I've always been amazed that more people don't do this and that it's not commonly known. Botox works great to dramatically reduce underarm sweating. I find that the effect lasts for about 9 months on average, which is longer than the effect for facial wrinkles. I typically use 50 units per side. Some physicians report the effect lasting only 3-4 months, but I suspect that is because they use less Botox. Another treatment to consider for hyperhidrosis is Precision Tx, a laser procedure done under local anesthesia to ablate the sweat glands.
Can Botox Work for Excessive Underarm Sweating?
Doctor Answers (8)
Botox for excessive sweating
one of he few indications that Botox has been FDA approved for is excessive sweating in the arm pits and palms of the hands. It is called hyperhidrosis and is quite effective, You might get 6 months or a little more out of the injection.
Botox highly effective for underarm sweating
For my patients with severe hyperhidrosis that has impacted their lives significantly, Botox treatment is a life changer! My patients no longer have to worry about being embarrassed, they can wear dark color clothes again, and they don't mind going out to meet new people.
Both Botox and Dysport are highly effective and safe treatment for excessive underarm sweating (hyperhidrosis). Botox has been FDA approved since 2004 for treatment of hyperhidrosis and is widely use for this indication. During your treatment, a topical numbing anesthetic may be applied. Then small injections of Botox is placed directly under the skin of the underarm, usually about 15-20 injections are made to each area. The process takes about 10-15 minutes with minimal discomfort.
Most patients will notice an improvement in about 2-4 weeks. While results may vary, patients will notice at least 6-7 months of improvement. Many of my patients report results up to 9-12 months.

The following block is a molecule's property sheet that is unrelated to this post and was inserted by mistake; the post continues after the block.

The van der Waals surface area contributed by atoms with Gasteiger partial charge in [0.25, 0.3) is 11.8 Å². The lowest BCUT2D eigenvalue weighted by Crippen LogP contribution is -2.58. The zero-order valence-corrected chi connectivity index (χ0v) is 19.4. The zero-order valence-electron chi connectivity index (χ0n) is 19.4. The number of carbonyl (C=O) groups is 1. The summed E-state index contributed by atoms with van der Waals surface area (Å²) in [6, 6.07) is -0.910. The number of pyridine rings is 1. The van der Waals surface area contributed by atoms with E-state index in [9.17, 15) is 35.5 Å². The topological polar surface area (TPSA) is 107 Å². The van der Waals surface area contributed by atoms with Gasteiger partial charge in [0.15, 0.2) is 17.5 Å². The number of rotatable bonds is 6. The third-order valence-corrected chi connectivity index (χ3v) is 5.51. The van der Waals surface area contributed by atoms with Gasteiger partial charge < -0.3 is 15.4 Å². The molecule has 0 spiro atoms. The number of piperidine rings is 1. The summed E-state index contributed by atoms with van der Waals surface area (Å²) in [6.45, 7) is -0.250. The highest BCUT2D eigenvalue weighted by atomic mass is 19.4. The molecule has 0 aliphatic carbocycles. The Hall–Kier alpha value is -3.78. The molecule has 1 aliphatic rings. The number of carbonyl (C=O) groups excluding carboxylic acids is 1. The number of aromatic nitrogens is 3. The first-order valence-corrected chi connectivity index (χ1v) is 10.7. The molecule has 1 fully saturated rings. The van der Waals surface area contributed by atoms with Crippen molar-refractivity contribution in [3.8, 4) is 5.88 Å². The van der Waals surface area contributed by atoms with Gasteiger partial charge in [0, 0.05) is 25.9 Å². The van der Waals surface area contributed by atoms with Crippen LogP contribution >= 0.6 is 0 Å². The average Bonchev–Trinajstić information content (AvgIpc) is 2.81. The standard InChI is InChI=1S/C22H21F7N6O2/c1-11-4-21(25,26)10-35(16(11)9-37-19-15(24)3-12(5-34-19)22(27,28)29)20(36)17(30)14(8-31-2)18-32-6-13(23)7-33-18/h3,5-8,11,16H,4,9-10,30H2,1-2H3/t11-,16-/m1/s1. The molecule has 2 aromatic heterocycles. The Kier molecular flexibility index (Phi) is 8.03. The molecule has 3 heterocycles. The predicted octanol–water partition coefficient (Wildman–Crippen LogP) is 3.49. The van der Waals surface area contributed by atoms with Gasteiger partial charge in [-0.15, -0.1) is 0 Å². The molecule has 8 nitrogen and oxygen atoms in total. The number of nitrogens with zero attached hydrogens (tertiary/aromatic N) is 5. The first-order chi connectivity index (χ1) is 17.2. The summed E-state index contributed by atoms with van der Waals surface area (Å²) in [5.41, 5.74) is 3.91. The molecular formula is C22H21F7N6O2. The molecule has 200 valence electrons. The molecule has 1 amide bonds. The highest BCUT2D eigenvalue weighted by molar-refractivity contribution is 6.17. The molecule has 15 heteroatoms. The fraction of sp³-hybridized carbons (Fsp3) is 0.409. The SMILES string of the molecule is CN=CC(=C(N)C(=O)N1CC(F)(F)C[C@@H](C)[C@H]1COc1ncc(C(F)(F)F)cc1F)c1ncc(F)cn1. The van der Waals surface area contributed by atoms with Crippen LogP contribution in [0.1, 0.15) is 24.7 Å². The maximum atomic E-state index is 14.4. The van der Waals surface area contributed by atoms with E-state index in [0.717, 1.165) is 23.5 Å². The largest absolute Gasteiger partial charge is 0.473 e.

-Dr. Margaret Mann
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Tired of Sweaty Armpits
Yes, Botox is effective for this condition known as "hyperhidrosis". Be weary however, it is short lived result of a 3-4 months, and requires retreatment with Botox to keep this condition controlled. Recently, Botox has had a few "black box" warnings added to it's FDA label and these are worth reviewing before embarking on chronic recurrent treatment for this condition.
Alternatives to Botox include Drysol - Alum based solution, and iontophoresis. These treatments are not ideal for a variety of reasons.
Absolutely! It is one of the best treatments for underarm sweating.
Thank you for your question.
Botox is an EXCELLENT choice for underarm sweating. The procedure takes about 10-15 minutes and requires multiple injections. The effect lasts anywhere from 3-6 months and the cost can vary depending on how many units are injected into each axilla (generally 25-50 units on each side).
Before you try Botox (a more expensive choice), try using Drysol (Prescription) or Certain Dri (OTC) every night to every other night. That might be a great alternative if it works for you.
Botox works to stop sweating the same way it works to control wtinkles. It essentially works as an anti-cholinergic. It inhibits the binding of acteylcholine to its intended target, in this case the eccrine gland.
It is recommended that 50 units of Botox be administered into each axilla. Many of us will use Lidocaine to diminish the pain. Also, if one uses a separate 31 gauge needle, the pain is less than allergy testing.
I am not sure if other physicians who adminster this feel the same way, but I have had much longer lasting results when I dilute 2 cc than the recommended 4 cc's. When done in this manner, the reulsts last 9 months, compared to 4-6 months the Allergan prescribed way.
Finally, I would like to mention that this is usually a covered service if one other means of treatment has failed ( usually Drysol but sometimes the anitcholinergic Robinul).
Botox for excessive underarm sweating
Botox works very well for excessive underarm sweating. Quite a few number of units is required (approx 50 per side), but the results last 6 months or longer. Other things to consider include topical aluminum chloride solutions, pills (including Robinul although there are potential side effects) and and iontophoresis (administration of low voltage electricity to the involved areas, probably more appropriate for excessive sweating of the palms/soles).
These answers are for educational purposes and should not be relied upon as a substitute for medical advice you may receive from your physician. If you have a medical emergency, please call 911. These answers do not constitute or initiate a patient/doctor relationship.